Hephaestus makes no mention of a linear drive. I am making a slider-crank mechanism.

C:
Tony Levand

Edited by - alevand on 02/13/2020 15:48:45
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Balor
recumbent guru

Russia
946 Posts

Posted - 02/13/2020 :  23:17:12  Show Profile  Reply with Quote
quote:
Originally posted by alevand

I ordered tubing from Wicks today. I have it narrowed down to 3 concepts, upper left, lower right and center. I am going to try the linear drive, and if it doesn't work out, I'll cut it up and make a lwb carp.

Hephaestus makes no mention of a linear drive. I am making a slider-crank mechanism.

C:
Tony Levand



From the end of the article:

Lastly we come to that old favorite, the constant-torque treadle.
We know from the historical record that these systems can not be pedaled very quickly and consequently cannot produce high power levels. However, they do produce a constant torque throughout the stroke and this has to be more efficient than applying a large force through the forwardstroke, backstroke and upstroke of the pedal cycle. And there is some historical evidence that such systems excelled at hill climbing.


Admittedly, 'linear drive' is about as vague of a term as a 'recumbent' - some of them may indeed be as more efficient biomechanically than simple cranks, whether it will be worth extra weight, complexisty and friction is an other question...

Edited by - Balor on 02/13/2020 23:17:40
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alevand
human power expert

USA
3706 Posts

Posted - 02/14/2020 :  10:54:01  Show Profile  Visit alevand's Homepage  Reply with Quote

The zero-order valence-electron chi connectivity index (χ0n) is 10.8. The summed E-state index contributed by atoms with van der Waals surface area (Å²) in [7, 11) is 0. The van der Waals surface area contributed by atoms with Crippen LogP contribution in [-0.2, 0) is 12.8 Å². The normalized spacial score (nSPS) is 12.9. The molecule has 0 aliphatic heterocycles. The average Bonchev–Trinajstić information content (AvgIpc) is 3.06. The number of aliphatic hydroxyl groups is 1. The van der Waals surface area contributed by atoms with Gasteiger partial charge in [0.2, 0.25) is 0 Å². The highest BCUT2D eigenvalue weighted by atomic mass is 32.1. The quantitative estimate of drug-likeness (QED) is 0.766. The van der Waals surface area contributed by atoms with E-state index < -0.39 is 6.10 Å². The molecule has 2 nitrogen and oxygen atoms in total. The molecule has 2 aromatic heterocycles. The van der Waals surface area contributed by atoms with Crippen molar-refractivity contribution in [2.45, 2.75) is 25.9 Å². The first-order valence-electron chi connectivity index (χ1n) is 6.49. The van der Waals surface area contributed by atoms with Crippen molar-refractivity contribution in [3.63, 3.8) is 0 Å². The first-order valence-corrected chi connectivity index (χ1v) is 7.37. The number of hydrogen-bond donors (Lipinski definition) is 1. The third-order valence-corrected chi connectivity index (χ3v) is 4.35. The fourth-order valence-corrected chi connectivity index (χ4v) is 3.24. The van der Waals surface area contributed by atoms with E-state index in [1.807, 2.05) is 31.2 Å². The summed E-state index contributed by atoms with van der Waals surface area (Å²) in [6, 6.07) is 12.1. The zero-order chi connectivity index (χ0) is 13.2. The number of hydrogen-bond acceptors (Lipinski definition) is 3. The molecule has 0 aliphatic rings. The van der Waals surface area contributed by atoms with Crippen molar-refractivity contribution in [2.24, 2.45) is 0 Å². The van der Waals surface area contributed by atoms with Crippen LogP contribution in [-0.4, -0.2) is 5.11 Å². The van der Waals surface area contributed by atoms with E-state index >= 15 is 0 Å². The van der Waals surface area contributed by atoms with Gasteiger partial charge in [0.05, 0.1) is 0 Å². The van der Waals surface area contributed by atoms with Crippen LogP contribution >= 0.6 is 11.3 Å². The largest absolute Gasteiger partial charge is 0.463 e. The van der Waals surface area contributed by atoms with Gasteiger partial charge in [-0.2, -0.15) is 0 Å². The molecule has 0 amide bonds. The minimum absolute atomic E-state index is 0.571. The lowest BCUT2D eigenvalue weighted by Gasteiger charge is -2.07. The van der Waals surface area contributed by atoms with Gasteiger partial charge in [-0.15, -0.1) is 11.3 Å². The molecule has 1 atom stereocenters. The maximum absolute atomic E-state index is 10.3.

I am going to make a linear drive slider crank mule to test.

C:
Tony Levand

Edited by - alevand on 02/14/2020 10:58:31
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Balor
recumbent guru

Russia
946 Posts

Posted - 02/14/2020 :  12:30:16  Show Profile  Reply with Quote
quote:
Originally posted by alevand

I am going to make a linear drive slider crank mule to test.

C:
Tony Levand



Great idea! Do test relative performance on flats and uphill, I'm very interested personally.
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SpiderMonkey
recumbent guru

USA
690 Posts

Posted - 02/18/2020 :  08:27:41  Show Profile  Reply with Quote
I wonder how much training can help with linear drive. Yesterday was changing-the-oil day in the Rohloff hubs, and so the wife and I took a ride. Prescribed procedure calls for some backward pedaling to help mix in the cleaning oil.

It is really hard to pedal backwards.
It's not just the lack of resistance (as pedaling forward w/o resistance shows). It's a complete lack of muscle memory for backward pedaling. I wonder how long it would take to get good at it, or linear drive.

--SpiderMonkey
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Balor
recumbent guru

Russia
946 Posts

Posted - 02/18/2020 :  11:57:58  Show Profile  Reply with Quote
quote:
Originally posted by SpiderMonkey

I wonder how much training can help with linear drive. Yesterday was changing-the-oil day in the Rohloff hubs, and so the wife and I took a ride. Prescribed procedure calls for some backward pedaling to help mix in the cleaning oil.

It is really hard to pedal backwards.
It's not just the lack of resistance (as pedaling forward w/o resistance shows). It's a complete lack of muscle memory for backward pedaling. I wonder how long it would take to get good at it, or linear drive.

--SpiderMonkey



Yea, pedalling though dead spots is EXTREMELLY choppy. Yet, on a trainer and using upright LWB position with BB a bit below seat, I've managed MORE watts than in conventional pedalling!
https://www.strava.com/activities/2010532150/analysis

(Real watts as crosschecked by two power meters is 10% below that value)

Replicating it 'in the field' was harder though - it somehow upsets your steering even.

Edited by - Balor on 02/18/2020 12:00:16
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alevand
human power expert

USA
3706 Posts

Posted - 03/03/2020 :  16:38:20  Show Profile  Visit alevand's Homepage  Reply with Quote
Im thinking simple lwb dual 700 with tail box and higher seat (10 in). Lots of hills and rough roads.


C:
Tony Levand

Edited by - alevand on 03/05/2020 12:17:31